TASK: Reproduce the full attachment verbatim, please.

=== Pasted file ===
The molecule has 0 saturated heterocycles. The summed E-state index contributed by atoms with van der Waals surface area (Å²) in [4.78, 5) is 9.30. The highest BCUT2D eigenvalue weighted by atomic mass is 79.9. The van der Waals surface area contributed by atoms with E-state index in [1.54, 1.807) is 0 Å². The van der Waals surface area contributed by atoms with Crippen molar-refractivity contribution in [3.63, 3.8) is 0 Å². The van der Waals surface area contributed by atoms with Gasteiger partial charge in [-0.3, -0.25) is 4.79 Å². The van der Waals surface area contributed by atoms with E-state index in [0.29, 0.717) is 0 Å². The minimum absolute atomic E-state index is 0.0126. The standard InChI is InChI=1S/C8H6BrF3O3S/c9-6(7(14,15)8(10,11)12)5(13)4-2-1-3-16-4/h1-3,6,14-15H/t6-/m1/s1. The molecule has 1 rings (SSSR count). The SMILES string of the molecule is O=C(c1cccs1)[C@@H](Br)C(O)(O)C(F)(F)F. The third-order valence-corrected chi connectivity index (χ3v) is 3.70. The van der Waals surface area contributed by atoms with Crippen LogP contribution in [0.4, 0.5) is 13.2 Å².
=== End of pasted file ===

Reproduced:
The molecule has 0 saturated heterocycles. The summed E-state index contributed by atoms with van der Waals surface area (Å²) in [4.78, 5) is 9.30. The highest BCUT2D eigenvalue weighted by atomic mass is 79.9. The van der Waals surface area contributed by atoms with E-state index in [1.54, 1.807) is 0 Å². The van der Waals surface area contributed by atoms with Crippen molar-refractivity contribution in [3.63, 3.8) is 0 Å². The van der Waals surface area contributed by atoms with Gasteiger partial charge in [-0.3, -0.25) is 4.79 Å². The van der Waals surface area contributed by atoms with E-state index in [0.29, 0.717) is 0 Å². The minimum absolute atomic E-state index is 0.0126. The standard InChI is InChI=1S/C8H6BrF3O3S/c9-6(7(14,15)8(10,11)12)5(13)4-2-1-3-16-4/h1-3,6,14-15H/t6-/m1/s1. The molecule has 1 rings (SSSR count). The SMILES string of the molecule is O=C(c1cccs1)[C@@H](Br)C(O)(O)C(F)(F)F. The third-order valence-corrected chi connectivity index (χ3v) is 3.70. The van der Waals surface area contributed by atoms with Crippen LogP contribution in [0.4, 0.5) is 13.2 Å².